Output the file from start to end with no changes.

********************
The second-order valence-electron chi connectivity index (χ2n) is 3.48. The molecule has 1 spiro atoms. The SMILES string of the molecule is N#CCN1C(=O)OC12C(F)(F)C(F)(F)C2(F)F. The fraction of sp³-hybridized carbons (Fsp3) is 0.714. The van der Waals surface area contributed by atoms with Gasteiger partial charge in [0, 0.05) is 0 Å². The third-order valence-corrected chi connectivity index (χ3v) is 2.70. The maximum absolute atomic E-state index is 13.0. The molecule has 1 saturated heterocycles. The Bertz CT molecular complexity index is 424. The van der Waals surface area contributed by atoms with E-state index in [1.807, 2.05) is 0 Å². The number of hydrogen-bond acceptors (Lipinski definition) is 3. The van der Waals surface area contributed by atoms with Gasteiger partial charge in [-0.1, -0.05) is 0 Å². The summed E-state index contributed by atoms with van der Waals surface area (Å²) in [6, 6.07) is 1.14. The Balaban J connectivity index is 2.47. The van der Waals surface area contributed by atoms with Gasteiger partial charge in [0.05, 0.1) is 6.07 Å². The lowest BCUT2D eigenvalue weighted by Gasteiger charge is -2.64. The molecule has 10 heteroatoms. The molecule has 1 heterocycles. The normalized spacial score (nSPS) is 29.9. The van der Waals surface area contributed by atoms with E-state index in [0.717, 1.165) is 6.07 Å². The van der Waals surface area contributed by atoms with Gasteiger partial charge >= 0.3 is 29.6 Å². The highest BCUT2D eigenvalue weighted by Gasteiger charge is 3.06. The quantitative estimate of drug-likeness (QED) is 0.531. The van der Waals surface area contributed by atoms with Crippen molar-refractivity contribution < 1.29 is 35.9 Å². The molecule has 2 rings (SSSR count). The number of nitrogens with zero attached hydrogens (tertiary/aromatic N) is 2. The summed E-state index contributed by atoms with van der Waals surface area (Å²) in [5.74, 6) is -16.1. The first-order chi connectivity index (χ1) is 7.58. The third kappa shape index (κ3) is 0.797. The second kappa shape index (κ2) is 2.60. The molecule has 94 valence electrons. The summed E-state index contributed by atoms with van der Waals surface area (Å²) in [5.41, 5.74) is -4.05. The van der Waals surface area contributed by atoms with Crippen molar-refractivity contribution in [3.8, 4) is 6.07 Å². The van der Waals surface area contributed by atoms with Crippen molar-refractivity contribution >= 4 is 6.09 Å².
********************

The second-order valence-electron chi connectivity index (χ2n) is 3.48. The molecule has 1 spiro atoms. The SMILES string of the molecule is N#CCN1C(=O)OC12C(F)(F)C(F)(F)C2(F)F. The fraction of sp³-hybridized carbons (Fsp3) is 0.714. The van der Waals surface area contributed by atoms with Gasteiger partial charge in [0, 0.05) is 0 Å². The third-order valence-corrected chi connectivity index (χ3v) is 2.70. The maximum absolute atomic E-state index is 13.0. The molecule has 1 saturated heterocycles. The Bertz CT molecular complexity index is 424. The van der Waals surface area contributed by atoms with E-state index in [1.807, 2.05) is 0 Å². The number of hydrogen-bond acceptors (Lipinski definition) is 3. The van der Waals surface area contributed by atoms with Gasteiger partial charge in [-0.1, -0.05) is 0 Å². The summed E-state index contributed by atoms with van der Waals surface area (Å²) in [6, 6.07) is 1.14. The Balaban J connectivity index is 2.47. The van der Waals surface area contributed by atoms with Gasteiger partial charge in [0.05, 0.1) is 6.07 Å². The lowest BCUT2D eigenvalue weighted by Gasteiger charge is -2.64. The molecule has 10 heteroatoms. The molecule has 1 heterocycles. The normalized spacial score (nSPS) is 29.9. The van der Waals surface area contributed by atoms with E-state index in [0.717, 1.165) is 6.07 Å². The van der Waals surface area contributed by atoms with Gasteiger partial charge >= 0.3 is 29.6 Å². The highest BCUT2D eigenvalue weighted by Gasteiger charge is 3.06. The quantitative estimate of drug-likeness (QED) is 0.531. The van der Waals surface area contributed by atoms with Crippen molar-refractivity contribution < 1.29 is 35.9 Å². The molecule has 2 rings (SSSR count). The number of nitrogens with zero attached hydrogens (tertiary/aromatic N) is 2. The summed E-state index contributed by atoms with van der Waals surface area (Å²) in [5.74, 6) is -16.1. The first-order chi connectivity index (χ1) is 7.58. The third kappa shape index (κ3) is 0.797. The second kappa shape index (κ2) is 2.60. The molecule has 94 valence electrons. The summed E-state index contributed by atoms with van der Waals surface area (Å²) in [5.41, 5.74) is -4.05. The van der Waals surface area contributed by atoms with Crippen molar-refractivity contribution in [3.8, 4) is 6.07 Å². The van der Waals surface area contributed by atoms with Crippen molar-refractivity contribution >= 4 is 6.09 Å².